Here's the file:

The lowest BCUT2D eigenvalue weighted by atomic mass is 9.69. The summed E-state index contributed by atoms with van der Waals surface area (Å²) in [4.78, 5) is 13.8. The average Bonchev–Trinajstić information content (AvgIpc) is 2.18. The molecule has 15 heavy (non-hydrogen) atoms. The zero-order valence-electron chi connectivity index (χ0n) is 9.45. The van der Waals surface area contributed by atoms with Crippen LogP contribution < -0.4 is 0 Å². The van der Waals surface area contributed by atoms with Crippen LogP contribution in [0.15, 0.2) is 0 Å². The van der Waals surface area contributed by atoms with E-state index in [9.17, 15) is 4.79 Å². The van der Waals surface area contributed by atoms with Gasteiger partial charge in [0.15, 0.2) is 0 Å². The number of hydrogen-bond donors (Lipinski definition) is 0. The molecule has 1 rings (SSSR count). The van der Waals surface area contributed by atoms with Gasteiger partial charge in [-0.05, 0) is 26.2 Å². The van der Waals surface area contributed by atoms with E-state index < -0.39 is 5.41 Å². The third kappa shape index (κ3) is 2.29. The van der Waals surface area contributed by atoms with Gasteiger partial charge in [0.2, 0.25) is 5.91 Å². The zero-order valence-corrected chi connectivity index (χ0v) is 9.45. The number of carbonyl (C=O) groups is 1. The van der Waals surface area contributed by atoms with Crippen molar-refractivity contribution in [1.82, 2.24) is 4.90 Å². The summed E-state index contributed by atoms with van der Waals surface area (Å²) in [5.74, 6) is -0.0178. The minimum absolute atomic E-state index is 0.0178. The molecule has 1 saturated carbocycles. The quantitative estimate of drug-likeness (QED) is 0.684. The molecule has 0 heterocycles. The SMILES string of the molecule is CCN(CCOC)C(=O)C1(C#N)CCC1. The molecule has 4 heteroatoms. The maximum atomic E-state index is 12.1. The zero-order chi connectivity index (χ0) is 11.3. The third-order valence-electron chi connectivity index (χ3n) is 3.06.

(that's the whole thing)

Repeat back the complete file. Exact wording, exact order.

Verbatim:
The lowest BCUT2D eigenvalue weighted by atomic mass is 9.69. The summed E-state index contributed by atoms with van der Waals surface area (Å²) in [4.78, 5) is 13.8. The average Bonchev–Trinajstić information content (AvgIpc) is 2.18. The molecule has 15 heavy (non-hydrogen) atoms. The zero-order valence-electron chi connectivity index (χ0n) is 9.45. The van der Waals surface area contributed by atoms with Crippen LogP contribution < -0.4 is 0 Å². The van der Waals surface area contributed by atoms with Crippen LogP contribution in [0.15, 0.2) is 0 Å². The van der Waals surface area contributed by atoms with E-state index in [9.17, 15) is 4.79 Å². The van der Waals surface area contributed by atoms with Gasteiger partial charge in [0.15, 0.2) is 0 Å². The number of hydrogen-bond donors (Lipinski definition) is 0. The molecule has 1 rings (SSSR count). The van der Waals surface area contributed by atoms with Gasteiger partial charge in [-0.05, 0) is 26.2 Å². The van der Waals surface area contributed by atoms with E-state index < -0.39 is 5.41 Å². The third kappa shape index (κ3) is 2.29. The van der Waals surface area contributed by atoms with Gasteiger partial charge in [0.2, 0.25) is 5.91 Å². The zero-order valence-corrected chi connectivity index (χ0v) is 9.45. The number of carbonyl (C=O) groups is 1. The van der Waals surface area contributed by atoms with Crippen molar-refractivity contribution in [1.82, 2.24) is 4.90 Å². The summed E-state index contributed by atoms with van der Waals surface area (Å²) in [5.74, 6) is -0.0178. The minimum absolute atomic E-state index is 0.0178. The molecule has 1 saturated carbocycles. The quantitative estimate of drug-likeness (QED) is 0.684. The molecule has 0 heterocycles. The SMILES string of the molecule is CCN(CCOC)C(=O)C1(C#N)CCC1. The molecule has 4 heteroatoms. The maximum atomic E-state index is 12.1. The zero-order chi connectivity index (χ0) is 11.3. The third-order valence-electron chi connectivity index (χ3n) is 3.06.